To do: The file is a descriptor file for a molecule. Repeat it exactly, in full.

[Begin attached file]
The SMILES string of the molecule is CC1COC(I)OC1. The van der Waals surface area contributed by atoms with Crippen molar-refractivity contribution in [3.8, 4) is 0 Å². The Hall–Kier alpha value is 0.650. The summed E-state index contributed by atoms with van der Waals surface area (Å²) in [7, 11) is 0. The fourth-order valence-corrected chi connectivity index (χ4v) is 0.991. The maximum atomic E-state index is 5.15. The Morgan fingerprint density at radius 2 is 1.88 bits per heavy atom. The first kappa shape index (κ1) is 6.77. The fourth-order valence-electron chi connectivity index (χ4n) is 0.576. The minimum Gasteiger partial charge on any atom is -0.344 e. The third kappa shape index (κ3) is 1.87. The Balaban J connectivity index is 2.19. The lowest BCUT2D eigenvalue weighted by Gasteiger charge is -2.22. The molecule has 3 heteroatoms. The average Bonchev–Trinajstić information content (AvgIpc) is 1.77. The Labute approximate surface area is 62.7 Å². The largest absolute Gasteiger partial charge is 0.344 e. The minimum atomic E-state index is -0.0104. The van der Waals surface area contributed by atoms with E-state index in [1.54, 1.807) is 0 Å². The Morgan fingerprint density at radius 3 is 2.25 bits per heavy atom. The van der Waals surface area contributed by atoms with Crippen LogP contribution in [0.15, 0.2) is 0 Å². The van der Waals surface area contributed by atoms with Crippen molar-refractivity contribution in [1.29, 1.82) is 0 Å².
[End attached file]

The SMILES string of the molecule is CC1COC(I)OC1. The van der Waals surface area contributed by atoms with Crippen molar-refractivity contribution in [3.8, 4) is 0 Å². The Hall–Kier alpha value is 0.650. The summed E-state index contributed by atoms with van der Waals surface area (Å²) in [7, 11) is 0. The fourth-order valence-corrected chi connectivity index (χ4v) is 0.991. The maximum atomic E-state index is 5.15. The Morgan fingerprint density at radius 2 is 1.88 bits per heavy atom. The first kappa shape index (κ1) is 6.77. The fourth-order valence-electron chi connectivity index (χ4n) is 0.576. The minimum Gasteiger partial charge on any atom is -0.344 e. The third kappa shape index (κ3) is 1.87. The Balaban J connectivity index is 2.19. The lowest BCUT2D eigenvalue weighted by Gasteiger charge is -2.22. The molecule has 3 heteroatoms. The average Bonchev–Trinajstić information content (AvgIpc) is 1.77. The Labute approximate surface area is 62.7 Å². The largest absolute Gasteiger partial charge is 0.344 e. The minimum atomic E-state index is -0.0104. The van der Waals surface area contributed by atoms with E-state index in [1.54, 1.807) is 0 Å². The Morgan fingerprint density at radius 3 is 2.25 bits per heavy atom. The van der Waals surface area contributed by atoms with Crippen LogP contribution in [0.15, 0.2) is 0 Å². The van der Waals surface area contributed by atoms with Crippen molar-refractivity contribution in [1.29, 1.82) is 0 Å².